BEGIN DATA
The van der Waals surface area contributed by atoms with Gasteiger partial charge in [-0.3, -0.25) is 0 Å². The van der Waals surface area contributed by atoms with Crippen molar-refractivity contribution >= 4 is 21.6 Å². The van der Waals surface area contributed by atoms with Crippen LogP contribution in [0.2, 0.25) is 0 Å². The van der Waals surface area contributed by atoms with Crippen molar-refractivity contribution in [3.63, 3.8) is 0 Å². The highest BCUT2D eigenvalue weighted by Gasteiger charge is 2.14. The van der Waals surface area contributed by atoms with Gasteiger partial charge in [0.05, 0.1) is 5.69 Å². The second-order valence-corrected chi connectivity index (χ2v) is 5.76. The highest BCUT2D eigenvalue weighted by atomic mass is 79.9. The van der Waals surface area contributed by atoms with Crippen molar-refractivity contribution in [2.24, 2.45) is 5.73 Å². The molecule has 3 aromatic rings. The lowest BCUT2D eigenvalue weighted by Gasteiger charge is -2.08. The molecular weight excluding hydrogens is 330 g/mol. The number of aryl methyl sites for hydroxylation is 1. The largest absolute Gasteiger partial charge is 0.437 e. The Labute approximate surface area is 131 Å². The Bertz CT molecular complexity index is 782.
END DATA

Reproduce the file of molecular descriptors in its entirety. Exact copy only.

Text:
The van der Waals surface area contributed by atoms with Gasteiger partial charge in [-0.3, -0.25) is 0 Å². The van der Waals surface area contributed by atoms with Crippen molar-refractivity contribution >= 4 is 21.6 Å². The van der Waals surface area contributed by atoms with Crippen LogP contribution in [0.2, 0.25) is 0 Å². The van der Waals surface area contributed by atoms with Crippen molar-refractivity contribution in [3.63, 3.8) is 0 Å². The highest BCUT2D eigenvalue weighted by Gasteiger charge is 2.14. The van der Waals surface area contributed by atoms with Gasteiger partial charge in [0.05, 0.1) is 5.69 Å². The second-order valence-corrected chi connectivity index (χ2v) is 5.76. The highest BCUT2D eigenvalue weighted by atomic mass is 79.9. The van der Waals surface area contributed by atoms with Crippen molar-refractivity contribution in [2.24, 2.45) is 5.73 Å². The molecule has 3 aromatic rings. The lowest BCUT2D eigenvalue weighted by Gasteiger charge is -2.08. The molecular weight excluding hydrogens is 330 g/mol. The number of aryl methyl sites for hydroxylation is 1. The largest absolute Gasteiger partial charge is 0.437 e. The Labute approximate surface area is 131 Å². The Bertz CT molecular complexity index is 782.